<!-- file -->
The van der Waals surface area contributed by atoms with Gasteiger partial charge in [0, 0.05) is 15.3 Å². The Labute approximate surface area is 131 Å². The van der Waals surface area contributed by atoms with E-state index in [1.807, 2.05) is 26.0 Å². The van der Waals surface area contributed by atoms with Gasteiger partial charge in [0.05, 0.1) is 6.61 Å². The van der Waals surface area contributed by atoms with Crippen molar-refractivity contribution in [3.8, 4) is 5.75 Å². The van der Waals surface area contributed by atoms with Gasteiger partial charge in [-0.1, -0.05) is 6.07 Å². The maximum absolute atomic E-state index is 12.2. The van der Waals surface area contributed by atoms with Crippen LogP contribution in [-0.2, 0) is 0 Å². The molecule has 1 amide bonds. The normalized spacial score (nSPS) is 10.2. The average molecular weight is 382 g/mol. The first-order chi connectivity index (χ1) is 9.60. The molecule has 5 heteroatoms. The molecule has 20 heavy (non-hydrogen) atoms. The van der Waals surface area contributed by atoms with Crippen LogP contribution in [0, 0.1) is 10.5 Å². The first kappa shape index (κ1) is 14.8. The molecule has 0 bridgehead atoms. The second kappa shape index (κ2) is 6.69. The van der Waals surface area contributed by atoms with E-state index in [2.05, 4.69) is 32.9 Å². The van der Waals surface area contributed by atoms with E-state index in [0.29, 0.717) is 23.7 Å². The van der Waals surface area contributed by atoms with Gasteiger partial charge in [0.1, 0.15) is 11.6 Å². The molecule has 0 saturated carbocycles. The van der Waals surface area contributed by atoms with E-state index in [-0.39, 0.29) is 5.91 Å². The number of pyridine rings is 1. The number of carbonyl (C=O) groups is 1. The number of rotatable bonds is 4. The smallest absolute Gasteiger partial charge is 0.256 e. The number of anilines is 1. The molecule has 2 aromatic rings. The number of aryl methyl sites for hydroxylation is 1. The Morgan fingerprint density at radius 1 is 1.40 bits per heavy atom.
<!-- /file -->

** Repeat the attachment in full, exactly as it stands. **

The van der Waals surface area contributed by atoms with Gasteiger partial charge in [0, 0.05) is 15.3 Å². The Labute approximate surface area is 131 Å². The van der Waals surface area contributed by atoms with E-state index in [1.807, 2.05) is 26.0 Å². The van der Waals surface area contributed by atoms with Gasteiger partial charge in [0.05, 0.1) is 6.61 Å². The van der Waals surface area contributed by atoms with Crippen molar-refractivity contribution in [3.8, 4) is 5.75 Å². The van der Waals surface area contributed by atoms with Gasteiger partial charge in [-0.1, -0.05) is 6.07 Å². The maximum absolute atomic E-state index is 12.2. The van der Waals surface area contributed by atoms with Crippen LogP contribution in [-0.2, 0) is 0 Å². The molecule has 1 amide bonds. The normalized spacial score (nSPS) is 10.2. The average molecular weight is 382 g/mol. The first-order chi connectivity index (χ1) is 9.60. The molecule has 5 heteroatoms. The molecule has 20 heavy (non-hydrogen) atoms. The van der Waals surface area contributed by atoms with Crippen LogP contribution in [0, 0.1) is 10.5 Å². The first kappa shape index (κ1) is 14.8. The molecule has 0 bridgehead atoms. The second kappa shape index (κ2) is 6.69. The van der Waals surface area contributed by atoms with E-state index in [2.05, 4.69) is 32.9 Å². The van der Waals surface area contributed by atoms with E-state index in [0.29, 0.717) is 23.7 Å². The van der Waals surface area contributed by atoms with Gasteiger partial charge in [0.1, 0.15) is 11.6 Å². The molecule has 0 saturated carbocycles. The van der Waals surface area contributed by atoms with E-state index in [-0.39, 0.29) is 5.91 Å². The number of pyridine rings is 1. The number of carbonyl (C=O) groups is 1. The number of rotatable bonds is 4. The smallest absolute Gasteiger partial charge is 0.256 e. The number of anilines is 1. The molecule has 2 aromatic rings. The number of aryl methyl sites for hydroxylation is 1. The Morgan fingerprint density at radius 1 is 1.40 bits per heavy atom.